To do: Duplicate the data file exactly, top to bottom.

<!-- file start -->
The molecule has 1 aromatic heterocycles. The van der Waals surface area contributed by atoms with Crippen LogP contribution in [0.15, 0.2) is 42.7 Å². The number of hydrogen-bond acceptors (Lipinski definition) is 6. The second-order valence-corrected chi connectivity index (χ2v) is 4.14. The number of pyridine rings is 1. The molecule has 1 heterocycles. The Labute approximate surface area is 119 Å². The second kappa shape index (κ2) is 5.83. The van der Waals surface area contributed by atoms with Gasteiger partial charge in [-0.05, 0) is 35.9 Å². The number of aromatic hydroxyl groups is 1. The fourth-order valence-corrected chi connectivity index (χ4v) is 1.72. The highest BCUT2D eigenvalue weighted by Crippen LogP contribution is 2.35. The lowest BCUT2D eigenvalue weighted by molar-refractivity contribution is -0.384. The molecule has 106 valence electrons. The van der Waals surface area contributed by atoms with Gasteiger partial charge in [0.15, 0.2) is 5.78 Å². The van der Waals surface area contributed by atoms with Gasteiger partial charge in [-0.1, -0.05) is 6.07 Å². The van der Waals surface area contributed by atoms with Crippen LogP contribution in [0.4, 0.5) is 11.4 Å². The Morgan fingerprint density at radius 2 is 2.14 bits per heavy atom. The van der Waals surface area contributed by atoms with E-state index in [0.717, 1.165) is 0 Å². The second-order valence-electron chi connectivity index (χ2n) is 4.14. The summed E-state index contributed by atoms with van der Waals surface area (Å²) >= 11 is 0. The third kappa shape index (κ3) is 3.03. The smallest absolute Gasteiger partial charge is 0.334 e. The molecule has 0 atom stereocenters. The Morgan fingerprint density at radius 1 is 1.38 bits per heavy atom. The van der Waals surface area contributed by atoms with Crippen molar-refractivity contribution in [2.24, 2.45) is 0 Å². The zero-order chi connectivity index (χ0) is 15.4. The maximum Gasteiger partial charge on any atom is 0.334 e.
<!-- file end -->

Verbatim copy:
The molecule has 1 aromatic heterocycles. The van der Waals surface area contributed by atoms with Crippen LogP contribution in [0.15, 0.2) is 42.7 Å². The number of hydrogen-bond acceptors (Lipinski definition) is 6. The second-order valence-corrected chi connectivity index (χ2v) is 4.14. The number of pyridine rings is 1. The molecule has 1 heterocycles. The Labute approximate surface area is 119 Å². The second kappa shape index (κ2) is 5.83. The van der Waals surface area contributed by atoms with Gasteiger partial charge in [-0.05, 0) is 35.9 Å². The number of aromatic hydroxyl groups is 1. The fourth-order valence-corrected chi connectivity index (χ4v) is 1.72. The highest BCUT2D eigenvalue weighted by Crippen LogP contribution is 2.35. The lowest BCUT2D eigenvalue weighted by molar-refractivity contribution is -0.384. The molecule has 106 valence electrons. The van der Waals surface area contributed by atoms with Gasteiger partial charge in [0.15, 0.2) is 5.78 Å². The van der Waals surface area contributed by atoms with Gasteiger partial charge in [-0.1, -0.05) is 6.07 Å². The van der Waals surface area contributed by atoms with Crippen LogP contribution in [0.4, 0.5) is 11.4 Å². The Morgan fingerprint density at radius 2 is 2.14 bits per heavy atom. The van der Waals surface area contributed by atoms with E-state index in [0.717, 1.165) is 0 Å². The second-order valence-electron chi connectivity index (χ2n) is 4.14. The summed E-state index contributed by atoms with van der Waals surface area (Å²) >= 11 is 0. The third kappa shape index (κ3) is 3.03. The smallest absolute Gasteiger partial charge is 0.334 e. The molecule has 0 atom stereocenters. The Morgan fingerprint density at radius 1 is 1.38 bits per heavy atom. The van der Waals surface area contributed by atoms with Crippen molar-refractivity contribution in [2.24, 2.45) is 0 Å². The zero-order chi connectivity index (χ0) is 15.4. The maximum Gasteiger partial charge on any atom is 0.334 e.